APOBEC3G-independent reduction in virion infectivity during long-term HIV-1 replication in terminally differentiated macrophages.

Virology

PubMedID: 18675436

Miyagi E, Schwartzkopff F, Plishka R, Buckler-White A, Clouse KA, Strebel K. APOBEC3G-independent reduction in virion infectivity during long-term HIV-1 replication in terminally differentiated macrophages. Virology. 2008;379(2):266-74.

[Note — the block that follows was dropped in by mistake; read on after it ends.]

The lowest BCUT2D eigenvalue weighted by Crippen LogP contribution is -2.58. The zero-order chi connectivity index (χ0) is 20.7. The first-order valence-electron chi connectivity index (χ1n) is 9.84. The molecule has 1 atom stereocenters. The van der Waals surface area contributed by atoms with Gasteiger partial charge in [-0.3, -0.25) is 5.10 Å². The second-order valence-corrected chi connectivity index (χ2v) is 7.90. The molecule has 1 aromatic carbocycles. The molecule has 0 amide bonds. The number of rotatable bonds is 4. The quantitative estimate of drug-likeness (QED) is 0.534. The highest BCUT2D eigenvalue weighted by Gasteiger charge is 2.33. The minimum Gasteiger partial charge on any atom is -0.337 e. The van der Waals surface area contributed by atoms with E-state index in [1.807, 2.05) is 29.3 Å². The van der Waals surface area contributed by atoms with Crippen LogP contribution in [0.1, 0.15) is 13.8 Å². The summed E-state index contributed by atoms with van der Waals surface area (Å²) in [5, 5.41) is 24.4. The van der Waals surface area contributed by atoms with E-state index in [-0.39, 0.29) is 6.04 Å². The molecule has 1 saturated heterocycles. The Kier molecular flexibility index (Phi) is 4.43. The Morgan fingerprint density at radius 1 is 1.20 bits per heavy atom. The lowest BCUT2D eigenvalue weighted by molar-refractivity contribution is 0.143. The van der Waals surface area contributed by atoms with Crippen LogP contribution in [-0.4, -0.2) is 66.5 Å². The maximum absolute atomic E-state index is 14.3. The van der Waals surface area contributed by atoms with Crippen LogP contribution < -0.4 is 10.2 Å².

APOBEC3G (APO3G) is a cellular cytidine deaminase with potent antiviral activity. In the case of HIV, the antiviral activity of APO3G is counteracted by the viral Vif protein. Monocyte-derived macrophages (MDM) are terminally differentiated, non-dividing cells susceptible to HIV infection. Human MDM are known to express APO3G and HIV replication in these cells is dependent on Vif. Here we analyzed the correlation between HIV-1 replication and APO3G expression in MDM. Replication of wild type HIV-1 induced a gradual 4-5-fold reduction in APO3G expression. The efficiency of APO3G downregulation correlated with the efficiency of virus replication. Interestingly, despite downregulation of APO3G, the relative infectivity of viruses rapidly declined during the course of infection and was already reduced approximately 90% prior to peak virus production. Cell-free virus preparations showed increased levels of a 41 kDa MA-CA processing intermediate. Sequence analysis around the MA-CA cleavage site and the protease and LTR regions did not reveal deaminase-induced hypermutation of the viral genome, suggesting that APO3G activity is not responsible for the incomplete Gag processing. Thus, the loss of infectivity of HIV-1 viruses produced from long-term infected primary macrophages is due to an APO3G-independent mechanism.